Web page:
Methylation also plays a key role in the ability of our immune system to recognize foreign bodies or antigens to which it needs to respond. Whenever there is an assault on the immune system, the body must synthesize new T cells, which belong to your white blood cells. These cells help fight viral and parasitic infections, and are also needed to help to control B cells, which produce antibodies. Due to mutations in the methylation pathway, you may lack the ability to produce the methyl groups necessary for making new T cells. When that occurs, there is an increased tendency to produce B cells, which may therefore result in an autoimmune disorder. When I and my practitioner colleagues look at the blood work of many of the children, we often find these kinds of imbalances—they have too many auto-antibodies, not enough of a T-cell response, and too much of a B-cell response. I have seen several cases in which the level of auto-antibodies has declined after proper methylation cycle supplementation.
Methylation of DNA also regulates immune cells. Immune receptor DNA is initially in the “off” state and remains that way until the immune cells need to differentiate in order to respond to an intruder. As you will learn in greater detail below, at that time the DNA loses its methyl groups in a regulated fashion and the DNA is turned “on.”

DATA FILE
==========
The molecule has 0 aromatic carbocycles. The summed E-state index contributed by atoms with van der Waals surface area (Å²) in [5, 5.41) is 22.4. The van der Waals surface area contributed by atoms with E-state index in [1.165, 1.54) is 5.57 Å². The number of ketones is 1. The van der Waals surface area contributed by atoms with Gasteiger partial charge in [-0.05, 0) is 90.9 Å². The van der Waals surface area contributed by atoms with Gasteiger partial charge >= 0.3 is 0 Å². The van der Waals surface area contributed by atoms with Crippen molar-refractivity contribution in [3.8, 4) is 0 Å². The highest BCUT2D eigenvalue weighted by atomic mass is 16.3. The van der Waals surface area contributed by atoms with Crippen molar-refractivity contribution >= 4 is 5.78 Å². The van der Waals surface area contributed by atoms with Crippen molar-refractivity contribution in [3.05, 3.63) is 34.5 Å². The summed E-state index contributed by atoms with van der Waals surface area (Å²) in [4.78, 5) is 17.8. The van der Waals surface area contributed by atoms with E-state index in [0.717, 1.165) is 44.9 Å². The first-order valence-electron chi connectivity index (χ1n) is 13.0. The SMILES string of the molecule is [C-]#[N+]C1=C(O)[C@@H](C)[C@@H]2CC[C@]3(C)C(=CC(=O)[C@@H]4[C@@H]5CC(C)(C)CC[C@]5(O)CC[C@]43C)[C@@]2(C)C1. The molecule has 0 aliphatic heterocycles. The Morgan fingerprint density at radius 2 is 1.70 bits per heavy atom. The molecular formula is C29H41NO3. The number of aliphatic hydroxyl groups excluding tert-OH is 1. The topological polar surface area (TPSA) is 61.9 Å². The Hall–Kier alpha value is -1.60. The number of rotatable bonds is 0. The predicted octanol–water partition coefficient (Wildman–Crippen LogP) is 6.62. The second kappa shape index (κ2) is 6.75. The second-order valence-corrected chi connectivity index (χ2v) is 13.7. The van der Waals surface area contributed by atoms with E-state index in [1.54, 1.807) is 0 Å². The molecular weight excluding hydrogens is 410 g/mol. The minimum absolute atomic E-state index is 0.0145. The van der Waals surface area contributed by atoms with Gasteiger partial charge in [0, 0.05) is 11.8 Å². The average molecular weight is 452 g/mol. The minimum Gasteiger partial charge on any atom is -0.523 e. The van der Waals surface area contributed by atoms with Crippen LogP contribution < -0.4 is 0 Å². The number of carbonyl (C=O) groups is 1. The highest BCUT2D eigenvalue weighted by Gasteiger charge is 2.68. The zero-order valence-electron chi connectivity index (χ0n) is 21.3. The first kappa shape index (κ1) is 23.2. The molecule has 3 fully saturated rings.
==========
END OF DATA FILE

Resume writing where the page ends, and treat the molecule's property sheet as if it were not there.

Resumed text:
As we have just seen, methylation is generally correlated with the silencing of genes. But research has also shown that when genes are not methylated at specific points, the immune system can be tricked into reacting against itself.
So, to sum up, methyl groups help turn your genes on and off. They also help determine the ways your immune system reacts. Unless methylation is operative, the immune system may react when it’s not needed, creating autoimmune disorders, or fail to respond to actual threats when it is needed.
The functional areas impacted by improper methylation are in a dynamic relationship with one another—that is, they are mutually interactive. So it is with the relationship of your immune cells to digestive issues. Since many of your immune cells reside in the digestive tract, there’s a close relationship between methylation, immunity, and such digestive problems as leaky gut, allergies, and various forms of digestive distress that the children commonly experience. Briefly, if methylation is low and T cell production is low, then histamine levels tend to be high. Histamine is linked to inflammation, a contributing factors to leaky gut as well as allergies.
 Methylation  T Cells  Histamine  Inflammation
With the underactivity of T cells, B cell activity can take over, which can lead to autoimmune issues like allergies and food sensitivities. That’s why so many children with autism benefit from a gluten-free, casein-free diet. While some practitioners working with children with autism recommend this type of diet, knowing the underlying biochemistry helps explain why it often proves helpful.